Making Thinking
Visible: Using
Thinking Routines
in the Classroom
Maria McCoy
Three Ways to Look at Thinking Routines
 Simple Tools, used in
one’s learning to support
specific thinking moves.
 Structures and scaffolds
through which we explore,
discuss, document, and
direct our thinking and
 Patterns of behavior that
we adopt to help us use
our minds well in new
Identifying Thinking
Recall a lesson or activity
you’ve seen that you feel really
engaged students in
developing understanding.
What kinds of thinking did you
observe the students engaging
in during that activity or
Identifying the Thinking We Value
• Generating ideas
• Reasoning with evidence
• Summarizing
• Posing questions
• Observing closely
• Building explanations
• Synthesizing information
• Predicting
• Evaluating
• Visualizing
• Analyzing
• Making connections
• Interpreting & forming
conjectures about things
• Identifying and exploring
multiple perspectives
• Looking below the
surface of things
• Looking for patterns
• Clarifying
...and so on.
What Kinds of Thinking Do We Value?
 What does this remind you of?
 Where else have you seen something like this?
 How does this connect to the topic you’ve been
 Where does this fit within the grand scheme of
 What is it like? What is it not like?
 If you were to group these things, what would
go together?
 What’s a metaphor that might fit this?
Routines Sampler
Zoom In
Chalk Talk
Circle of Viewpoints
Looking at an image or object:
• What do you see?
• What do you think is going on?
• What does it make you wonder?
• Set up
• See
• Think
• Wonder
• Share The Thinking
Look closely at the small bit of image that is revealed:
• What do you see or notice?
• What is your hypothesis or interpretation of what this might be
based on what you are seeing?
Reveal More of the Image
• What new things do you see?
• How does this change your hypothesis or interpretation? Has the
new information answered any of your wonders or changed your
previous ideas?
• What new things are you wondering about?
Repeat the Reveal and Questioning Until the Whole Image Has Been
• What lingering questions remain for you about this image?
• Set up
• Reveal
• Repeat
• Share The Thinking
Looking at the topic or question written
on the chart paper:
• What ideas come to mind when you
consider this idea, question, or
• What connections can you make to
others’ responses?
• What questions arise as you think about
the ideas and consider the responses
and comments of others?
• Set up
• Present the Chalk Talk Prompt
• Circulate
• Facilitate
• Share the thinking
Think of the big ideas and important
themes in what you have been
• Write a headline for this topic or
issue that summarizes and captures
a key aspect that you feel is
significant and important.
• Set up
• Write a headline
• Share the thinking
• Invite further sharing
Identify the different perspectives that could be
present in or affected by what you have just read,
seen, or heard. Record these in a circle with the issue
or event at the center. Choose one of these
perspectives to explore further, using the following
prompts as a starting place:
• I am thinking of [name the event/ issue] from the
point of view…
• I think….[describe the topic from your viewpoint.
Be an actor – take on the character of your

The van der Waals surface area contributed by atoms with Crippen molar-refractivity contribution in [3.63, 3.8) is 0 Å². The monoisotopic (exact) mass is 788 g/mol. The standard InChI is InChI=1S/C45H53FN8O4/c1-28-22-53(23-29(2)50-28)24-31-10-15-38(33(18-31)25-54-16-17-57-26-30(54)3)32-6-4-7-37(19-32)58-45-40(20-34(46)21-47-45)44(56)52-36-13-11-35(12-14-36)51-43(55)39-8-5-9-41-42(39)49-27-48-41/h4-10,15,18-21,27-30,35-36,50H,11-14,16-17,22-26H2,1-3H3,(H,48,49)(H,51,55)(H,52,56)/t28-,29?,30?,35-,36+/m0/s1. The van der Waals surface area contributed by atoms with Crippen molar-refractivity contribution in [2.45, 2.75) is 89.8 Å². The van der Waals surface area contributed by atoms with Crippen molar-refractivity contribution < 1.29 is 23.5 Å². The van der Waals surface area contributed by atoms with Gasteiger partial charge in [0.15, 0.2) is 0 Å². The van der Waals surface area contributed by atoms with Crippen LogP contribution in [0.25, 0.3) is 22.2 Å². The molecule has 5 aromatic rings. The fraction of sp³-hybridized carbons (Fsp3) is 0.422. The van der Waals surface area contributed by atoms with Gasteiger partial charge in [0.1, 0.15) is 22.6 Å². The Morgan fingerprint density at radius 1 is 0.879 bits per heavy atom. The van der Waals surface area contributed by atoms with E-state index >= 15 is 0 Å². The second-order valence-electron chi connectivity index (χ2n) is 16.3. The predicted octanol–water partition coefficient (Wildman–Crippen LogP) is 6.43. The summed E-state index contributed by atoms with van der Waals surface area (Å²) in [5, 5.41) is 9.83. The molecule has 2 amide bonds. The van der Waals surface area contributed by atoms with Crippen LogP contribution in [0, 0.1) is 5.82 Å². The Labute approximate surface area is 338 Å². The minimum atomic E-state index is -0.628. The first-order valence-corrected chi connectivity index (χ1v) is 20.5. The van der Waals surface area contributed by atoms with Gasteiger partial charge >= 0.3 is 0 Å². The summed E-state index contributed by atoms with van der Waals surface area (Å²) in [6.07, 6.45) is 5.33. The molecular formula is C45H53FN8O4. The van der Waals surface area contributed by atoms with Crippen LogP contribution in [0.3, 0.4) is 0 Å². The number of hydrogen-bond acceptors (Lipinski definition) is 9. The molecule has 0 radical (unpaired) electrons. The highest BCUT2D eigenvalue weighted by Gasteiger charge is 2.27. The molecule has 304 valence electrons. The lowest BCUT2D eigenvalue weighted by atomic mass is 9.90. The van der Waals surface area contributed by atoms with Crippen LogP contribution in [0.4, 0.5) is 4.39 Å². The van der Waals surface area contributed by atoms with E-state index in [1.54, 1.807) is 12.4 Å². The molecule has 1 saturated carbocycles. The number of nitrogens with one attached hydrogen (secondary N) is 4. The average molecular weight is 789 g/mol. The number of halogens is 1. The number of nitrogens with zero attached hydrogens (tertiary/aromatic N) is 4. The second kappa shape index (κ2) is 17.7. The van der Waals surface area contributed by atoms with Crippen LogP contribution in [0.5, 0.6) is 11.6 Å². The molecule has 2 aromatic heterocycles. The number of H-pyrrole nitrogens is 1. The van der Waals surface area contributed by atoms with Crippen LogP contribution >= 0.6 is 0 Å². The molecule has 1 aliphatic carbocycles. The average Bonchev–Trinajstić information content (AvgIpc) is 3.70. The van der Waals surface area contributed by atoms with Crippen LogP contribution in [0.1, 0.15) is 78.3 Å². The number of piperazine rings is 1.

viewpoint]. Because…[explain your reason]
• A question/ concern I have from this viewpoint is …
• Set up
• Identify viewpoints
• Select a viewpoint to explore
• Respond to the “I think…” prompt
• Respond to the “A question I have
from this viewpoint...” prompt
• Share the thinking
10 Suggestions for Getting Started with
Thinking Routines
1. Have great expectations. Students surprise us daily with
their connections, ideas, and the multiple languages
they use to make their thinking visible.
2. Do the routines pretty much as is initially. It may feel
uncomfortable but wait to see what you learn from
using them before adapting them.
3. Match the routines with topics and projects that are
significant to students. The routines aren’t the content,
they are vehicles for exploring the content.
10 Suggestions for Getting Started with
Thinking Routines
4. Model the language for younger and less language able
students. Build up the language over time and by
modeling your own thinking.
5. Use the language of thinking as often as you can. Name
children’s actions like “you made a connection” or “I
find your point of view very interesting,” and so on.
6. Document students’ thinking. It send a clear message of
how much we value students, their thoughts, and work;
and it allows revisiting, reflecting on and re-enforcing
the topics later.
10 Suggestions for Getting Started with
Thinking Routines
7. Give yourself permission to be a learner and
experiment with the routines in a variety of ways.
8. Understand this is a process that takes time. Be patient,
consistent and a risk taker.
9. Focus on the thinking you want to promote and why it
is important. This will help you attend to students‘
thinking as it emerges.
10. Include parents in the process, they are your allies and
it is amazing how they become the first advocates for
the use of thinking language at home.
“At the core of Visible Thinking are
practices that help make thinking visible:
Thinking Routines loosely guide learners’
thought processes and encourage active
processing. They are short, easy-to-learn
mini-strategies that extend and deepen
students’ thinking and become part of the
fabric of everyday classroom life.”
• Project Zero
• Making Learning Visible
• Visible Thinking